Coronavirus: What happens when the lockdown ends in March?
Analysis: The Government does not seem to have a clear strategy for reopening
Gardaí conduct a Covid-19 checkpoint on the N1 road from Dublin Airport. Photograph: Colin Keegan, Collins Dublin
On a number of occasions on Tuesday the Taoiseach and his Ministers, after announcing the lockdown would continue until early March, were asked the question: what happens then? There was no clear answer.
“We will be cautious and conservative,” the Micheál Martin repeatedly asserted. But that’s not a strategy for what happens after the numbers have come down, as they are showing signs of doing, notwithstanding the desperate situation in some hospital ICU units as the Christmas surge winds its way slowly through the health service.
“There is no sense of a plan,” said one senior figure. The sentiment was echoed by several other sources.
It is not clear what follows the suppression of the virus or what the next reopening will look like. What level of new infections would permit, say, the reopening of schools? What does being “cautious and conservative” mean in practice? Insiders shrug that this will be worked out in the coming weeks. But just as chance favours the prepared mind, Covid-19 punishes drift and uncertainty. This lockdown is scheduled to end in March; widescale rollout of the vaccine won’t be here until the summer. The Government needs a plan for what happens in between.
The biggest move on Tuesday, Ministers said, was the introduction for the first time of mandatory, supervised quarantine, if only for travellers from South Africa and Brazil, and for those arriving without a negative Covid-19 test. The numbers are likely to be small; those without a negative test will also face fines of €2,500, so it’s hard to see many travelling. And visa-free travel has been suspended for South Africa and all of south America.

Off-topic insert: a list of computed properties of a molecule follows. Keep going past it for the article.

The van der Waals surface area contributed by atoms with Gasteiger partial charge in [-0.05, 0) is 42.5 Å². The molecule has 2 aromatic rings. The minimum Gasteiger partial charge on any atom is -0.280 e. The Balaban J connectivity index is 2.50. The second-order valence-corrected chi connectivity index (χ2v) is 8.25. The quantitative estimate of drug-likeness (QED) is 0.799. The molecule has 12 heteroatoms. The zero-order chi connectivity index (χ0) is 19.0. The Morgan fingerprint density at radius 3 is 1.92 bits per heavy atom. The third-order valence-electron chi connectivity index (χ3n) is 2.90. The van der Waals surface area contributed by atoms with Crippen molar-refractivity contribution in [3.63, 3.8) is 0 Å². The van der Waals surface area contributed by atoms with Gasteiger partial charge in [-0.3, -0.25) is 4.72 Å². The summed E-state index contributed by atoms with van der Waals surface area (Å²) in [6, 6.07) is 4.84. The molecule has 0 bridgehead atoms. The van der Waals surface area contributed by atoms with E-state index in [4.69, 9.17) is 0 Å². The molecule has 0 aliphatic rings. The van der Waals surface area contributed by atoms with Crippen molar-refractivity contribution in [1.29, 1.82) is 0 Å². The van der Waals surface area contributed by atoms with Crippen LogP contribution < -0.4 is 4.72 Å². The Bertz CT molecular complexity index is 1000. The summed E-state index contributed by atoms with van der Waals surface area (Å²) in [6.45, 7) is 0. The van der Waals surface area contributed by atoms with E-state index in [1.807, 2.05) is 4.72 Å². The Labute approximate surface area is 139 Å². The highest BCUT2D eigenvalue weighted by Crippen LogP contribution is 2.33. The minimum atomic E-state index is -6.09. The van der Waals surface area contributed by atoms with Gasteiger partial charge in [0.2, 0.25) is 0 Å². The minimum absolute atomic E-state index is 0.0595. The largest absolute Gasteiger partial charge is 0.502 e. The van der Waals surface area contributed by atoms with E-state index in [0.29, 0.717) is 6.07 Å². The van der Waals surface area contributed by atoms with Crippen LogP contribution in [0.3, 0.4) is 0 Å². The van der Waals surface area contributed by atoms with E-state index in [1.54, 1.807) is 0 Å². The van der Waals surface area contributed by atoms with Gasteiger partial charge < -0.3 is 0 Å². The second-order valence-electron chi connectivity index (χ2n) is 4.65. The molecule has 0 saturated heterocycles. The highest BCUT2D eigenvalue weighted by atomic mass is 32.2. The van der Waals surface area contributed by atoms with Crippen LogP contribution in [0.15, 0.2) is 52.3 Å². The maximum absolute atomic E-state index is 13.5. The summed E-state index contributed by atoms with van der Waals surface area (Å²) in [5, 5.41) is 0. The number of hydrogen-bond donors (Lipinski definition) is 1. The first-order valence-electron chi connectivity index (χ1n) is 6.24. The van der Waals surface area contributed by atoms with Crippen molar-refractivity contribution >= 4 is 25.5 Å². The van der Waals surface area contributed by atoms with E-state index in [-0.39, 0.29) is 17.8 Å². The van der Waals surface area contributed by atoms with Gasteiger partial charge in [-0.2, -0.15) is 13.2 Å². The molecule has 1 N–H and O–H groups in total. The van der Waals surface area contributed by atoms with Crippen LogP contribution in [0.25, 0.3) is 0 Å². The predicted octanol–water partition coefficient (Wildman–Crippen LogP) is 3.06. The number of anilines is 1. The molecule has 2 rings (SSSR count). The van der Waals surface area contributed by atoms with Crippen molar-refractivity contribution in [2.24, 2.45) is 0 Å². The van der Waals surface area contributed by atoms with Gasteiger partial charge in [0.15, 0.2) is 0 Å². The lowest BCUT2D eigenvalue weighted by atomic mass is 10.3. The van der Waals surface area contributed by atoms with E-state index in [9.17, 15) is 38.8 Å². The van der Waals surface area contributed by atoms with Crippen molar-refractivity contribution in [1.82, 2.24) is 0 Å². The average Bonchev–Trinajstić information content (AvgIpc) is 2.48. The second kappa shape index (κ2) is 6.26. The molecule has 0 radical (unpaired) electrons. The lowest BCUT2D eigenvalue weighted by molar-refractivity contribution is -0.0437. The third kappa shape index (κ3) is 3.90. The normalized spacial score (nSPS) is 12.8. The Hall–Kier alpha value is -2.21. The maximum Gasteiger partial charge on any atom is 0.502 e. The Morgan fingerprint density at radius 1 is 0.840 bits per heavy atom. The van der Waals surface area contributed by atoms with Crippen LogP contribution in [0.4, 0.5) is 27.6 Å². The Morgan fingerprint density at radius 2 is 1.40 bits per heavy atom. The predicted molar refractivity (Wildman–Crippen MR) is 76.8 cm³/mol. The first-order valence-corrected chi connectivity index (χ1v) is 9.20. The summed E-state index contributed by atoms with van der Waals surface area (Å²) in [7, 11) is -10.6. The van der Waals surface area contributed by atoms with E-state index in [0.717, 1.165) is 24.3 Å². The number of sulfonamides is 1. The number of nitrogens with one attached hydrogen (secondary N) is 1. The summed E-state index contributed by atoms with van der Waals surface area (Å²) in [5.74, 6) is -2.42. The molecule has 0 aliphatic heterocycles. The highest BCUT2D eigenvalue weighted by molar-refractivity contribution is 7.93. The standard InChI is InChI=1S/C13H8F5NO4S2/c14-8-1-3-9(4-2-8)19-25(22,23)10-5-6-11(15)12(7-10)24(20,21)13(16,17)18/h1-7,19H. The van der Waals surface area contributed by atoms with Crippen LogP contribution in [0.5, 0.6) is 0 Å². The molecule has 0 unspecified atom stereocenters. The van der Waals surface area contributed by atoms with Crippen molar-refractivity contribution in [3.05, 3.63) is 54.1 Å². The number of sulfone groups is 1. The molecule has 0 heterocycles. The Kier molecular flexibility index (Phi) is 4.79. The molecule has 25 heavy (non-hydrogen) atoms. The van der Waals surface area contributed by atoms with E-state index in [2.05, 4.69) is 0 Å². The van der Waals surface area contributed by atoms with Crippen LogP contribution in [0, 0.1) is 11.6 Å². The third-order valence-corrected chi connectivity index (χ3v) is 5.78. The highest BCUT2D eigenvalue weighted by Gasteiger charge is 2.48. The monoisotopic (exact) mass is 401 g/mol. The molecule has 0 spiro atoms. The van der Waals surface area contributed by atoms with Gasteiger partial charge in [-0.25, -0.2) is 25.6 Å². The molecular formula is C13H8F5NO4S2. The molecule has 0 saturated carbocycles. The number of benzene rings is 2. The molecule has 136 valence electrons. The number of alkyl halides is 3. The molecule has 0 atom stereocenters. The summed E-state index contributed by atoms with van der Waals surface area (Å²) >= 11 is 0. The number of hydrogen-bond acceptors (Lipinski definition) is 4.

In truth, the travel restrictions introduced on Tuesday are viewed by many Ministers and senior officials as more about politics than public health. Figures from the HSE’s Health Protection Surveillance Centre list travel as a minor contributor to the sources of outbreaks. According to two senior officials, there is little expectation, including among the leaders of Nphet, that the measures announced will make much difference. The truth is, said one senior source on Tuesday night, the infection numbers are plummeting anyway.
But with the Opposition coalescing around the idea of “zero Covid”, the Government needs to be seen to do something.
A difficult meeting
There is little support in Government – among Ministers, officials or public health experts – for the zero-Covid option. But that doesn’t mean they won’t introduce tighter restrictions to drive a tougher suppression strategy. If Tuesday’s discussion at Cabinet – a difficult meeting, say sources present or briefed afterwards, with a deal of unhappiness expressed around the table – is anything to go by, the question of a more general restriction for all travellers will come back on the agenda in the coming weeks.
Officials are examining the practicalities and Tánaiste Leo Varadkar flagged the possibility. The thinking is that once the numbers are down, quarantining all incoming travellers would help keep them down. But the Government will still need a plan for reopening. That is likely to be trickier.